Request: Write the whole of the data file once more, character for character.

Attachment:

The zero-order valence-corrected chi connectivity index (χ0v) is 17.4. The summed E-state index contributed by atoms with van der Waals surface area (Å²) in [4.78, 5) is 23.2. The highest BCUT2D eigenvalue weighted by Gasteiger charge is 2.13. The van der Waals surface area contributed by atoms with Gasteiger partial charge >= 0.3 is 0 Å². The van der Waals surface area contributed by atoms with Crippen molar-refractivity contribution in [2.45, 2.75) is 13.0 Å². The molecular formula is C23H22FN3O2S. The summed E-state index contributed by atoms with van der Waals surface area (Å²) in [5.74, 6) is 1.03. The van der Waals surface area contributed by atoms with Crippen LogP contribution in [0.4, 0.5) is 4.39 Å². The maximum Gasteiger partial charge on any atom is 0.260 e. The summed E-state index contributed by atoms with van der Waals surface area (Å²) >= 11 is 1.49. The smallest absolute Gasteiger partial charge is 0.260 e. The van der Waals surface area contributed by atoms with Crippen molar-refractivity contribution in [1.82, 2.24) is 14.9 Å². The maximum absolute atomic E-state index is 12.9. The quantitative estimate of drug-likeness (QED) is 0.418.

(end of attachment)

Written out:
The zero-order valence-corrected chi connectivity index (χ0v) is 17.4. The summed E-state index contributed by atoms with van der Waals surface area (Å²) in [4.78, 5) is 23.2. The highest BCUT2D eigenvalue weighted by Gasteiger charge is 2.13. The van der Waals surface area contributed by atoms with Gasteiger partial charge >= 0.3 is 0 Å². The van der Waals surface area contributed by atoms with Crippen molar-refractivity contribution in [2.45, 2.75) is 13.0 Å². The molecular formula is C23H22FN3O2S. The summed E-state index contributed by atoms with van der Waals surface area (Å²) in [5.74, 6) is 1.03. The van der Waals surface area contributed by atoms with Crippen LogP contribution in [0.4, 0.5) is 4.39 Å². The maximum Gasteiger partial charge on any atom is 0.260 e. The summed E-state index contributed by atoms with van der Waals surface area (Å²) >= 11 is 1.49. The smallest absolute Gasteiger partial charge is 0.260 e. The van der Waals surface area contributed by atoms with Crippen molar-refractivity contribution in [1.82, 2.24) is 14.9 Å². The maximum absolute atomic E-state index is 12.9. The quantitative estimate of drug-likeness (QED) is 0.418.